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A long pin of hardwood used in timber-framed houses to secure a joint between two planks or timbers; also called a trenail or trunnel.
McGraw-Hill Dictionary of Architecture and Construction. Copyright © 2003 by McGraw-Hill Companies, Inc.
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In his restorations, he has even replaced old wooden trunnels (the nails or wooden pegs) with like kind in sites where it snows heavily in winter.
Timberframing, also known as post-and-beam construction, is an age-old building technique in which the frame of the home is crafted from solid timbers that are attractively assembled, using modern fasteners and mortise and tenon jointery secured with oak pegs called "trunnels." The Timberframe Plan Book contains 30 floor plans; tips from some of the field's premier manufacturers, builders, and designers; a glossary; and a resource guide.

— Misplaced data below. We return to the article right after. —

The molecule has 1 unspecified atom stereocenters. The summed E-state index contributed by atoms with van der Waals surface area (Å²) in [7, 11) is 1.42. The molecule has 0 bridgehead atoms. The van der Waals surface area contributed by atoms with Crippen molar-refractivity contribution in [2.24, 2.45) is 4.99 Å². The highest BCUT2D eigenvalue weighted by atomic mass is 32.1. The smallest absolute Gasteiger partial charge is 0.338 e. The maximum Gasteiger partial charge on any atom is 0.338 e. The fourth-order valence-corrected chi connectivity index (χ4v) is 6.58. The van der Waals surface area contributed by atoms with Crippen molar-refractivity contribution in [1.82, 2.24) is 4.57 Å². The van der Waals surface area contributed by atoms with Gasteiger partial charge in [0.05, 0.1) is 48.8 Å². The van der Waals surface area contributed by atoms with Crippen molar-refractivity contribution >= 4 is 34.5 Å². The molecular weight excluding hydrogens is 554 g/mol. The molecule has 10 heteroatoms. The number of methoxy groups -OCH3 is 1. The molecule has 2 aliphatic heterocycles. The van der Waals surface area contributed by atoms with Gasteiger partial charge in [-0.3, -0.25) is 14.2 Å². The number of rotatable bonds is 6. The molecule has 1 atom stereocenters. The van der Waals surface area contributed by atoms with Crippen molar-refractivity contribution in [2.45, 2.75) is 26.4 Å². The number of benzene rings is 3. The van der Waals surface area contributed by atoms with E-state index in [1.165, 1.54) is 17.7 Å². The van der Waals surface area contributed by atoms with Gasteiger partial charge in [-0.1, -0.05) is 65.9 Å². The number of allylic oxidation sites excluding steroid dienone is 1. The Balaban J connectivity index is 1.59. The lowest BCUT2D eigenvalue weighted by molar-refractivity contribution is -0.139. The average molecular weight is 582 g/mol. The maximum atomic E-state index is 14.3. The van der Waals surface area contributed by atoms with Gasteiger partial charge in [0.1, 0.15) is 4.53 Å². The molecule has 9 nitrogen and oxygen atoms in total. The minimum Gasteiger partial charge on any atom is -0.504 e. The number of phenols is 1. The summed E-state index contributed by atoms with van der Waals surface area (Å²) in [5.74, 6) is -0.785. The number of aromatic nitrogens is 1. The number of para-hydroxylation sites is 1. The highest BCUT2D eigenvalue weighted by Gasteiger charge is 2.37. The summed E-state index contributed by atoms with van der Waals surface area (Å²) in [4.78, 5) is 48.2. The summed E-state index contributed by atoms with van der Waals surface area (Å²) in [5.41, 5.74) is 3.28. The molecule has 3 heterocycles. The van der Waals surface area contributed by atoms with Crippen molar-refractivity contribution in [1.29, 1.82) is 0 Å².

The post and beam frame required no nails, but was fastened together with elegant mortise and tenon joints locked into place with stout wooden pegs called trunnels or "treenails." The beams were shaped by hand with broad axes, adzes, and chisels; cut with hand saws of various types, and drilled with breast drills, braces, bits, and augers.